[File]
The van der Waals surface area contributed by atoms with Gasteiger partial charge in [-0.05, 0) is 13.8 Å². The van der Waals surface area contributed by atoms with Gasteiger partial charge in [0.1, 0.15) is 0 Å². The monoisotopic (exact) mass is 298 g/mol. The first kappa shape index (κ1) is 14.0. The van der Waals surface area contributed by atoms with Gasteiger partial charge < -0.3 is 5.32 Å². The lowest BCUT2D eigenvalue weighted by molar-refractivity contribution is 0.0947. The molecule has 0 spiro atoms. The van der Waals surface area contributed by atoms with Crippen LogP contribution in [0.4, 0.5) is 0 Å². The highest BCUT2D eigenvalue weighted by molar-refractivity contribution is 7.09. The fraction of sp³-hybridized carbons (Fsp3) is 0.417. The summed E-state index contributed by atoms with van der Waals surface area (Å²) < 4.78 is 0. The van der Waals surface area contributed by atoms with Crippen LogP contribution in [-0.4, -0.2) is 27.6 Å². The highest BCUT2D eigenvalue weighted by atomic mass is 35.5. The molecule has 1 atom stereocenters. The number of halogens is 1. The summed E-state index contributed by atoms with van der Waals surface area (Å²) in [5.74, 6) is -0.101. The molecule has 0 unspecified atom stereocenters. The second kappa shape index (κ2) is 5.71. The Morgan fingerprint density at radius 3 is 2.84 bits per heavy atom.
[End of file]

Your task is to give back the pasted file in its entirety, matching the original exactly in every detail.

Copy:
The van der Waals surface area contributed by atoms with Gasteiger partial charge in [-0.05, 0) is 13.8 Å². The van der Waals surface area contributed by atoms with Gasteiger partial charge in [0.1, 0.15) is 0 Å². The monoisotopic (exact) mass is 298 g/mol. The first kappa shape index (κ1) is 14.0. The van der Waals surface area contributed by atoms with Gasteiger partial charge < -0.3 is 5.32 Å². The lowest BCUT2D eigenvalue weighted by molar-refractivity contribution is 0.0947. The molecule has 0 spiro atoms. The van der Waals surface area contributed by atoms with Crippen LogP contribution in [0.4, 0.5) is 0 Å². The highest BCUT2D eigenvalue weighted by molar-refractivity contribution is 7.09. The fraction of sp³-hybridized carbons (Fsp3) is 0.417. The summed E-state index contributed by atoms with van der Waals surface area (Å²) < 4.78 is 0. The van der Waals surface area contributed by atoms with Crippen LogP contribution in [-0.4, -0.2) is 27.6 Å². The highest BCUT2D eigenvalue weighted by atomic mass is 35.5. The molecule has 1 atom stereocenters. The number of halogens is 1. The summed E-state index contributed by atoms with van der Waals surface area (Å²) in [5.74, 6) is -0.101. The molecule has 0 unspecified atom stereocenters. The second kappa shape index (κ2) is 5.71. The Morgan fingerprint density at radius 3 is 2.84 bits per heavy atom.